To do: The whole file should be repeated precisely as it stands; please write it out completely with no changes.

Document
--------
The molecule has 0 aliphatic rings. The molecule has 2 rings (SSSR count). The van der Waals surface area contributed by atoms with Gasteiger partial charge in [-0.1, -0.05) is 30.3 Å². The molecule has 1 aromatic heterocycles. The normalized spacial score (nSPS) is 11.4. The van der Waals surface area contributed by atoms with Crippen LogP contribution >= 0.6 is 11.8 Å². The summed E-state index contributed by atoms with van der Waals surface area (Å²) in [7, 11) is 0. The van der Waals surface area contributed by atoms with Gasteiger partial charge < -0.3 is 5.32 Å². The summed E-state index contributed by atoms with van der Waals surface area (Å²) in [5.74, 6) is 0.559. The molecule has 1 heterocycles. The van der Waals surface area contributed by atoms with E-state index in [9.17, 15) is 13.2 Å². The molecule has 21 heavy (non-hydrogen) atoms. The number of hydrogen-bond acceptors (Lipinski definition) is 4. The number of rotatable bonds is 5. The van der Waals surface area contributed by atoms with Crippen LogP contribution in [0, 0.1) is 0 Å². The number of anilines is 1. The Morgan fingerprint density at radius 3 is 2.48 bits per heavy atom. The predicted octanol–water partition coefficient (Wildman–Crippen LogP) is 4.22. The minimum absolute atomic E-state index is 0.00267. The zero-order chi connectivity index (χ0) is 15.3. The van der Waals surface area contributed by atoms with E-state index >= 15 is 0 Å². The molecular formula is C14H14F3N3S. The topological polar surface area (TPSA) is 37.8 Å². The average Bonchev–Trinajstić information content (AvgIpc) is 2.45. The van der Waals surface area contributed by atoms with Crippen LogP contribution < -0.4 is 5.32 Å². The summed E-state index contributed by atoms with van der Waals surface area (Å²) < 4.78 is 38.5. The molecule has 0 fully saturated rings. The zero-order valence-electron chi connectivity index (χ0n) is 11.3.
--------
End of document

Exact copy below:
The molecule has 0 aliphatic rings. The molecule has 2 rings (SSSR count). The van der Waals surface area contributed by atoms with Gasteiger partial charge in [-0.1, -0.05) is 30.3 Å². The molecule has 1 aromatic heterocycles. The normalized spacial score (nSPS) is 11.4. The van der Waals surface area contributed by atoms with Crippen LogP contribution >= 0.6 is 11.8 Å². The summed E-state index contributed by atoms with van der Waals surface area (Å²) in [7, 11) is 0. The van der Waals surface area contributed by atoms with Gasteiger partial charge < -0.3 is 5.32 Å². The summed E-state index contributed by atoms with van der Waals surface area (Å²) in [5.74, 6) is 0.559. The molecule has 1 heterocycles. The van der Waals surface area contributed by atoms with E-state index in [9.17, 15) is 13.2 Å². The molecule has 21 heavy (non-hydrogen) atoms. The number of hydrogen-bond acceptors (Lipinski definition) is 4. The number of rotatable bonds is 5. The van der Waals surface area contributed by atoms with Crippen LogP contribution in [0, 0.1) is 0 Å². The number of anilines is 1. The Morgan fingerprint density at radius 3 is 2.48 bits per heavy atom. The predicted octanol–water partition coefficient (Wildman–Crippen LogP) is 4.22. The minimum absolute atomic E-state index is 0.00267. The zero-order chi connectivity index (χ0) is 15.3. The van der Waals surface area contributed by atoms with E-state index >= 15 is 0 Å². The molecular formula is C14H14F3N3S. The topological polar surface area (TPSA) is 37.8 Å². The average Bonchev–Trinajstić information content (AvgIpc) is 2.45. The van der Waals surface area contributed by atoms with Crippen LogP contribution < -0.4 is 5.32 Å². The summed E-state index contributed by atoms with van der Waals surface area (Å²) < 4.78 is 38.5. The molecule has 0 fully saturated rings. The zero-order valence-electron chi connectivity index (χ0n) is 11.3.